Moving the Boundary Marker

Source: No Other Foundation

October 21, 2015


Part of the Law of Moses forbids moving the boundary marker. It reads, “In the inheritance which you will hold in the land that the Lord your God gives you to possess, you shall not move your neighbour’s boundary marker which men of old have set” (Deuteronomy 19:14). Moving the marker was a serious matter—so serious in fact that it was subject to a terrible curse in the corporate liturgy set out later in that Book: “Cursed be he moves his neighbour’s landmark”. And all the people shall say, ‘Amen!’” (27:7). This law also found an echo in one of the proverbs of Solomon: “Move not the ancient landmark which your fathers have set” (Proverbs 22:28).

What was deal with moving a neighbour’s boundary landmark? Those landmarks were stones set up to determine the boundaries of a neighbour’s property, and rich people wanting to expand their land at the expense of their poorer neighbours would surreptitiously move the landmark and redefine the boundaries which were previously set, thereby stealing their neighbour’s property. Because the act was hard to prove (for who could say where the stone originally stood?) the crime was often done with impunity—hence the terrible curse pronounced upon it. The one whose land was taken might not be able to obtain justice, but God saw where the landmark once stood, and He would avenge.

The Fathers regarded the Law as not simply an ancient document dealing exclusively with agricultural matters, but also as spiritual text, dealing with matters of the Kingdom. Thus St. Paul interpreted the law about not muzzling an ox while it threshed, but allowing it to eat while it worked, as not only applicable to oxen, but also to workers for the Kingdom: “Is it for oxen that God is concerned? Does He not speak entirely for our sake? (1 Corinthians 9:8f). In the same way, the Fathers also interpreted the Law’s proscription against moving the ancient landmark which the fathers had set as forbidding theological innovation. In his second Defense Against Those who Attack the Divine Images, St. John of Damascus applied that very law to the situation of his own day, saying, “do not be an innovator, ‘moving the age-old boundaries set up by your fathers’” (chapter 15). John knew that in the apostolic Tradition the Church possessed the authoritative divine teaching, which defined the spiritual boundaries of things such as Christology, icons, and idols—and, more importantly for us today, gender.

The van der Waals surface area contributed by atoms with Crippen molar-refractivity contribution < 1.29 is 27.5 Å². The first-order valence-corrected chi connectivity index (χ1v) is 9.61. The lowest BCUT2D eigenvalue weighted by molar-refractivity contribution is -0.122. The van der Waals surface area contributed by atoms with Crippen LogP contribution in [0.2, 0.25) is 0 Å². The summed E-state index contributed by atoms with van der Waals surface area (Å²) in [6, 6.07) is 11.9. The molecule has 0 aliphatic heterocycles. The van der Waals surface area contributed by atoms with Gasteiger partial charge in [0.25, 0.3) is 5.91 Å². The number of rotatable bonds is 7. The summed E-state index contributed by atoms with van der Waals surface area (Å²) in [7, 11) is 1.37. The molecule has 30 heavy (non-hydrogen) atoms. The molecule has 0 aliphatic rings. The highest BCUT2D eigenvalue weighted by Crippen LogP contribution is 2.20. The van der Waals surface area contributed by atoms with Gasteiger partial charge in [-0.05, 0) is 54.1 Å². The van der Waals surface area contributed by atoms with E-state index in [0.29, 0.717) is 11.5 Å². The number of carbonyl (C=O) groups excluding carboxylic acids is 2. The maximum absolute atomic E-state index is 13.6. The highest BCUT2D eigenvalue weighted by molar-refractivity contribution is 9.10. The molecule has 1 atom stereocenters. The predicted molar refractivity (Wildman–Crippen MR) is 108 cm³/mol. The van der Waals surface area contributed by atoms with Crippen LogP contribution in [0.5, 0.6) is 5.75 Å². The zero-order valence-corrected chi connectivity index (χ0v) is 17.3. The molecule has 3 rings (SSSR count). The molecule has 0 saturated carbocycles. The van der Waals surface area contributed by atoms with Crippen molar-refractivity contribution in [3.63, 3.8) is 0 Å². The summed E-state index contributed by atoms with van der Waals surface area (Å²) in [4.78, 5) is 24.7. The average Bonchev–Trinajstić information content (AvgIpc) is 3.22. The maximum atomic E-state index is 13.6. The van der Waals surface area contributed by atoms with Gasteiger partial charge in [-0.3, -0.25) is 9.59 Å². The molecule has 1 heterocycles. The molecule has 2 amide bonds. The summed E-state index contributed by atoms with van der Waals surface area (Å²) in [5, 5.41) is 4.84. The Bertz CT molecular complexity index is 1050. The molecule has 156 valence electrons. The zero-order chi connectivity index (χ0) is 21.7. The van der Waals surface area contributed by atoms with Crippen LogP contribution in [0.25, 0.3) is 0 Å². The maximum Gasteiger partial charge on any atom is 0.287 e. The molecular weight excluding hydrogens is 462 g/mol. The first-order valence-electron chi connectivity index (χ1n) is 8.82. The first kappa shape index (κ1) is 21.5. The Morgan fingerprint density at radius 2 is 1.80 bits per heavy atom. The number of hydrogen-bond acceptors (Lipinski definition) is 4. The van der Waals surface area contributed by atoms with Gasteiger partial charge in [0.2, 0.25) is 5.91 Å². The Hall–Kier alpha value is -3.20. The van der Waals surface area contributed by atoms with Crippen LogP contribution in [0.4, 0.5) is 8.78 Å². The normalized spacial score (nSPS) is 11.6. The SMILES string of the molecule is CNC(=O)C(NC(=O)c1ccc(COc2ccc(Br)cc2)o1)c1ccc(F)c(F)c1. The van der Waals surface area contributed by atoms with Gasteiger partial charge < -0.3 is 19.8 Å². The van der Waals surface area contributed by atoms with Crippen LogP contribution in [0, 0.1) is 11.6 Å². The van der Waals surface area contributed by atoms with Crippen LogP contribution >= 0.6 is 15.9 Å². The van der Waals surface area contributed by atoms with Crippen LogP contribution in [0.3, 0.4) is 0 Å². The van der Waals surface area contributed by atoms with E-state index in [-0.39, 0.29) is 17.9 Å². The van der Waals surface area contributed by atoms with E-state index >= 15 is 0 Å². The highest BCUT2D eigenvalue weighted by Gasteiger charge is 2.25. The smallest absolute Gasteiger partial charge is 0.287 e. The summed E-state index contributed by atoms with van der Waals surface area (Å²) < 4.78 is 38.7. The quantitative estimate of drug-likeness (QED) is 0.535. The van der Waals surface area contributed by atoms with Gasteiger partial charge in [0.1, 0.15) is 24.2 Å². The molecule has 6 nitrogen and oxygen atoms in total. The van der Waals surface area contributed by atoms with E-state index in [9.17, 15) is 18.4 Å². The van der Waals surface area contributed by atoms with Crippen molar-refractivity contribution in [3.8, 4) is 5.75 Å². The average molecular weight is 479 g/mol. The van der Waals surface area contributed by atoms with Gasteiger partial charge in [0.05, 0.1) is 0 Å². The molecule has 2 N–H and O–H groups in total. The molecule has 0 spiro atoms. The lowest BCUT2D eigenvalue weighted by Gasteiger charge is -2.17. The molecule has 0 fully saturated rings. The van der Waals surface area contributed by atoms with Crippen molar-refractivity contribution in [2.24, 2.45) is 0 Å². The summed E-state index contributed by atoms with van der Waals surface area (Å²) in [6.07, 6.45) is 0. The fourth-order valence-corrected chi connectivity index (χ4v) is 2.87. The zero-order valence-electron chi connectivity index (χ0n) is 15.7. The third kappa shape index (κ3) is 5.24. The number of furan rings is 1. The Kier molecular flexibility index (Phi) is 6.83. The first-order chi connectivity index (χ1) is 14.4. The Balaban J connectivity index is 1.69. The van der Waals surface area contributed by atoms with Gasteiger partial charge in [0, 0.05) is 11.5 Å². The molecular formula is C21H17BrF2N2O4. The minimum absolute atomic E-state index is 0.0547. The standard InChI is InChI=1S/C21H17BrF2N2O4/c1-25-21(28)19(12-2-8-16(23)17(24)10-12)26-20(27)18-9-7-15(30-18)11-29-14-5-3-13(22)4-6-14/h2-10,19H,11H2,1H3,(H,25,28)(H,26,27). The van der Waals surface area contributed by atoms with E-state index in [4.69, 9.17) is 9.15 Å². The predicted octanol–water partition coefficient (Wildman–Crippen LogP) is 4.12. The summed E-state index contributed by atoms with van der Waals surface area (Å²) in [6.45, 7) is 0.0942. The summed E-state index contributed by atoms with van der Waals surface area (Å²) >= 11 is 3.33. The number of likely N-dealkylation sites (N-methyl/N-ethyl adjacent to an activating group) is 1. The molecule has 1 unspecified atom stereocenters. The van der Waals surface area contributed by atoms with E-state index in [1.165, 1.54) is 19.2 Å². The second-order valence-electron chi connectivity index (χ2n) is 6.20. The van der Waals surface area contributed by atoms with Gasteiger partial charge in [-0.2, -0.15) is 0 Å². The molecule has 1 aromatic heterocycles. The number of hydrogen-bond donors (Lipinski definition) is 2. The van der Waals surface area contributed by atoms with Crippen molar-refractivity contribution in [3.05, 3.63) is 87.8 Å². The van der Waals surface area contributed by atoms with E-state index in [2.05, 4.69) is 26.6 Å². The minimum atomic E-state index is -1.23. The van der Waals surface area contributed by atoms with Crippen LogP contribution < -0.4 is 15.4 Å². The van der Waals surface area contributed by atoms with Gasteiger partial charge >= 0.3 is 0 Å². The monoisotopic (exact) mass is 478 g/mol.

Every age has its own errors, and in every age therefore the Church faces a different set of challenges, distortions, and lies. In the fourth century the Church faced distortions about the nature of Christ, as heretics such as Arius sought to move the ancient landmarks set by the Fathers and proclaim a counterfeit Christology. In the days of St. John of Damascus, the Church faced the distortions and errors of the iconoclasts, as they sought to move the ancient boundaries once set regarding the legitimacy of Christian art depicting Jesus.

Today the ancient boundaries are being moved again, and the stakes in this contest are every bit as high as in the previous ones. Today voices are raised calling for the moving of the landmarks regarding the nature of gender and sexuality. In the original boundary marker, we were taught that gender was binary and divinely-given, an irrevocable gift from the hand of God. God made them male and female, and from this difference and complementarity family arose as God continued to create the human race. Gender difference and binary sexuality were absolutely basic to human nature. Certain rare medical conditions such as hermaphroditism aside, one’s sexual anatomy indicated one’s gender, which brought with it in turn the role one would play in the creation of family and in society. Occasionally of course psychological abnormalities might be found in young children, so that a young boy might feel that he was actually a girl, but these cases were recognized as the anomalies they were. The label for such a pathology in the traditional Diagnostic and Statistical Manual of Mental Disorders (“DSM” for short) was “gender dysphoria”.